JOURNAL ARTICLE

Contribution of activated interleukin receptors in trigeminal ganglion neurons to hyperalgesia via satellite glial interleukin-1beta paracrine mechanism

Mamoru Takeda, Masayuki Takahashi, Shigeji Matsumoto
Brain, Behavior, and Immunity 2008, 22 (7): 1016-23
18440198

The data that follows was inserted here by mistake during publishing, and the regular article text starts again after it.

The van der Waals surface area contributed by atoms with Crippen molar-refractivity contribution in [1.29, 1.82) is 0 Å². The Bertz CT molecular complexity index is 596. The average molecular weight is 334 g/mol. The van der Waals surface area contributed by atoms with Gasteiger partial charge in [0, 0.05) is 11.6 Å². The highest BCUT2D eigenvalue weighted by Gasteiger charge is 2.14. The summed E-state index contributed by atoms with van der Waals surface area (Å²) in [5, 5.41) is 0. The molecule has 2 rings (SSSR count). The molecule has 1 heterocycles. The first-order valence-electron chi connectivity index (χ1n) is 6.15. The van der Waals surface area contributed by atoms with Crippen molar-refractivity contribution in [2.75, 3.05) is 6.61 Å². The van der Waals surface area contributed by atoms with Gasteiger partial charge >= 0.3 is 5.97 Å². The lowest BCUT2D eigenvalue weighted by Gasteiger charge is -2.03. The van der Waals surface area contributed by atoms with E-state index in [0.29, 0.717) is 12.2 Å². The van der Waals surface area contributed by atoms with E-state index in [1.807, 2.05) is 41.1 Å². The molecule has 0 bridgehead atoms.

The present study investigated whether under in vivo conditions, inflammation alters the excitability of nociceptive Adelta-trigeminal ganglion (TRG) neurons innervating the facial skin via a cytokine paracrine mechanism. We used extracellular electrophysiological recording with multibarrel-electrodes in this study, and complete Freund's adjuvant (CFA) was injected into the rat facial skin. The threshold for escape from mechanical stimulation applied to the whisker pad area in inflamed rats (2 days after CFA injection) was significantly lower than that in control rats. A total of 45 Adelta-nociceptive-TRG neurons responding to electrical stimulation of the whisker pad were recorded in pentobarbital-anesthetized rats. The number of Adelta-TRG neurons with spontaneous firings and their firing rate in inflamed rats were significantly larger than those in control rats. The firing rates of the Adelta-TRG neuronal spontaneous activity were current-dependently decreased by local iontophoretic application of an interleukin I receptor type I antagonist (IL-1ra) in inflamed rats, but not in controls, and current-dependently increased by iontophoretic application of interleukin 1beta (IL-1beta) in both control and inflamed rats. IL-1ra also inhibited Adelta-TRG neuron activity evoked by mechanical stimulation in the inflamed rats. The mechanical threshold of nociceptive-TRG neurons in inflamed rats was significantly lower than that in control rats, but was not significantly different between control and inflamed rats after application of an IL-1ra. These results suggested that inflammation modulates the excitability of nociceptive Adelta-TRG neurons innervating the facial skin via IL-1beta paracrine action within trigeminal ganglia. Such an IL-1beta release could be important in determining trigeminal inflammatory hyperalgesia.

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